Embracing Creation is a new record of the work of the renowned Freeman Patterson
Embracing Creation by Freeman Patterson (Goose Lane Editions and Beaverbrook Art Gallery, $55.00) is the record of Patterson’s photographic work, as seem in the retrospective travelling exhibition which, alas, will not be shown in Charlottetown.
Its title sums up its scope; its theme belongs to both religion and the physical world.
And the total collection confirms — if there was need — that Patterson is not only one of Canada’s finest artists, but one of international stature.
How did the artist reach such a peak?
It began on the farm where he was born and grew up.
Not only was he surrounded by natural beauty, but his mother was extremely sensitive to it.
“The longer she lived on the family farm, the deeper ran her roots to the world she created there in her window gardens and in the life she brought to her personal landscape.”
His father, on the other hand, saw only what would be useful and make money.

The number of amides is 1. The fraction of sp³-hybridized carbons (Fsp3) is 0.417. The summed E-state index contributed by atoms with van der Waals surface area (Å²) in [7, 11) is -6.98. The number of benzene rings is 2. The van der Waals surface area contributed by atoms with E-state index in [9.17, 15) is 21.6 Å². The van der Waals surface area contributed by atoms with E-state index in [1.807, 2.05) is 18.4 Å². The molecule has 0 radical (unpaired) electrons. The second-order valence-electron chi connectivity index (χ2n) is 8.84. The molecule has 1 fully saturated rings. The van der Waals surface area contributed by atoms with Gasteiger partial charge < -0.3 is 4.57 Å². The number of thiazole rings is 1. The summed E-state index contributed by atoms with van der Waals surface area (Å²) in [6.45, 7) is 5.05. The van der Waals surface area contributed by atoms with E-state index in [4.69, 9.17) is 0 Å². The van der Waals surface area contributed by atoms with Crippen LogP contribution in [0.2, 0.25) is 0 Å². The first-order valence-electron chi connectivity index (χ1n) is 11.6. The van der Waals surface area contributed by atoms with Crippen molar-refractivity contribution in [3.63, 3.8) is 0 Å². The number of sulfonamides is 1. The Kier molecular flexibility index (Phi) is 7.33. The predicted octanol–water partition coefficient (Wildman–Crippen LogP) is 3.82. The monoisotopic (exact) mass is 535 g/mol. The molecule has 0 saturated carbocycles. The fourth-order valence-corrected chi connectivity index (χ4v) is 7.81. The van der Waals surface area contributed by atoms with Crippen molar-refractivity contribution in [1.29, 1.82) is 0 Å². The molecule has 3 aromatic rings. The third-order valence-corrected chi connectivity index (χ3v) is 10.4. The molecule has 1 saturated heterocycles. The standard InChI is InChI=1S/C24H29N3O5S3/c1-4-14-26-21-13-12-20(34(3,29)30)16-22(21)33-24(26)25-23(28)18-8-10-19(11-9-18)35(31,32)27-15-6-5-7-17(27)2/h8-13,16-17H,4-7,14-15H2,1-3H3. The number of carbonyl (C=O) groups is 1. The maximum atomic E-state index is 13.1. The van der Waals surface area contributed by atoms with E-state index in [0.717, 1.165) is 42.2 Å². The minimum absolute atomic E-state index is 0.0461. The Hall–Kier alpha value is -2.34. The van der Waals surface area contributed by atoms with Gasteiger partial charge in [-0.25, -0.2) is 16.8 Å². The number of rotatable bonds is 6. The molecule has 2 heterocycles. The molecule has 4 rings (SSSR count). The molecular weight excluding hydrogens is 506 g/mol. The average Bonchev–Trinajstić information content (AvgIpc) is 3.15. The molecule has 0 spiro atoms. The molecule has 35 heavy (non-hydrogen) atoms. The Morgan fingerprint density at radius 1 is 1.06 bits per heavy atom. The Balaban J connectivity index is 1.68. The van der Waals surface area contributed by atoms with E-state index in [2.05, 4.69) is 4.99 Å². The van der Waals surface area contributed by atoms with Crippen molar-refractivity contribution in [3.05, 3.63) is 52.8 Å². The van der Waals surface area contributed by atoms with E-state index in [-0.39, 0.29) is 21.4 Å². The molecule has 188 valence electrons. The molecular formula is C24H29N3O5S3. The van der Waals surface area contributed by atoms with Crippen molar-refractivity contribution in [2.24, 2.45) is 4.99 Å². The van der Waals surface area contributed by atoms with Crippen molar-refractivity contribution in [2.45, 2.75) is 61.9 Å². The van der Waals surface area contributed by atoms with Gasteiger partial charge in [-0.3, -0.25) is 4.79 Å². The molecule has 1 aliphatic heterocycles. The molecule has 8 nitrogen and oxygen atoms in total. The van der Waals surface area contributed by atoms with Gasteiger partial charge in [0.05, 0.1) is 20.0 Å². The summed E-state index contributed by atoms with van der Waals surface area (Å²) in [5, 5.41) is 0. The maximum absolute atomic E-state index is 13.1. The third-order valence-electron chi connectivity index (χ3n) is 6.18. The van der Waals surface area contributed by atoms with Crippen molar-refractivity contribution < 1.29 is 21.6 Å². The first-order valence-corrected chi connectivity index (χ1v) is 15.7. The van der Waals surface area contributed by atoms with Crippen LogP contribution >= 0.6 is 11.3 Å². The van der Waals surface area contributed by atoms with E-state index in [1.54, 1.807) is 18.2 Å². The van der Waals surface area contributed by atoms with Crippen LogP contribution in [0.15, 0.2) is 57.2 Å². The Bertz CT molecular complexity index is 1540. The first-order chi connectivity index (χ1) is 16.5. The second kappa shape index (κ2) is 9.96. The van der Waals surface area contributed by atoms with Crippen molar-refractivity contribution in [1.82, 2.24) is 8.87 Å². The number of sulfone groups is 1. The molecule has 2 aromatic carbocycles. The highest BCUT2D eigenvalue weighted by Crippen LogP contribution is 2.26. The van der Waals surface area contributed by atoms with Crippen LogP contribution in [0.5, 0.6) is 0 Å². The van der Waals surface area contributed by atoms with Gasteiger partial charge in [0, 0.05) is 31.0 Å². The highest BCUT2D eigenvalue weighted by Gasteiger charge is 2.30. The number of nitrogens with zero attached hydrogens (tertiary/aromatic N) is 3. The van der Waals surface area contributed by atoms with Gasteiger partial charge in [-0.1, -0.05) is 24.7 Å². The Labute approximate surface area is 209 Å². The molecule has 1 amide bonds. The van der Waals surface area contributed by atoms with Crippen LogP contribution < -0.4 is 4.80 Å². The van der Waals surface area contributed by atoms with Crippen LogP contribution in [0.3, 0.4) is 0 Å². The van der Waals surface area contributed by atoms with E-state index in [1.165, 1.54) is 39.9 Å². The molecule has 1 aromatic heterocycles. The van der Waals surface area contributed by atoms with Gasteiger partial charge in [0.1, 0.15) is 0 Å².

At college and later at Union Theological Seminary in New York, Patterson further developed and clarified his beliefs about the relationship between art and religion.
The title of his thesis, Still Photography as a Medium of Religious Expression, says it all.
“The questions he posed in 1962 proved prescient,” writes Tom Smart, author and consultant on artistic matters.
They framed his artistic approach, which has grown deeper and more insightful over the years, resulting in images that, in a language all their own, confirm that photography can be a medium ... of the most profound experiences confronting the human psyche.
Patterson has travelled widely, taking photographs everywhere he has gone.
Most of these places — from New Zealand to the Dead Sea, and from Patagonia to South Carolina — are represented by one or more pictures, though there is a list at the back of the book that gives the origin of each.
However the two places whose images appear most frequently are his native New Brunswick, especially those taken in and around Shamper’s Bluff where he lives and the great South African Desert of Namibia, which he now visits every year.
It is particularly remarkable to see what he can see in the almost treeless land and the long-deserted houses filling up with sand. And as for Shamper's Bluff: the subjects range from Autumn Tapestry — not nearly so hackneyed as the title suggests — to Ribbons, in which multicoloured stripes of various widths cross the page diagonally.
Elizabeth Cran is a freelance writer who writes a book review column for The Guardian. To comment or to send her books to review, write her at 111 Sydney St., Apt. 17, Saint John, N.B., E2L 2L8, or call her at 506-693-5498.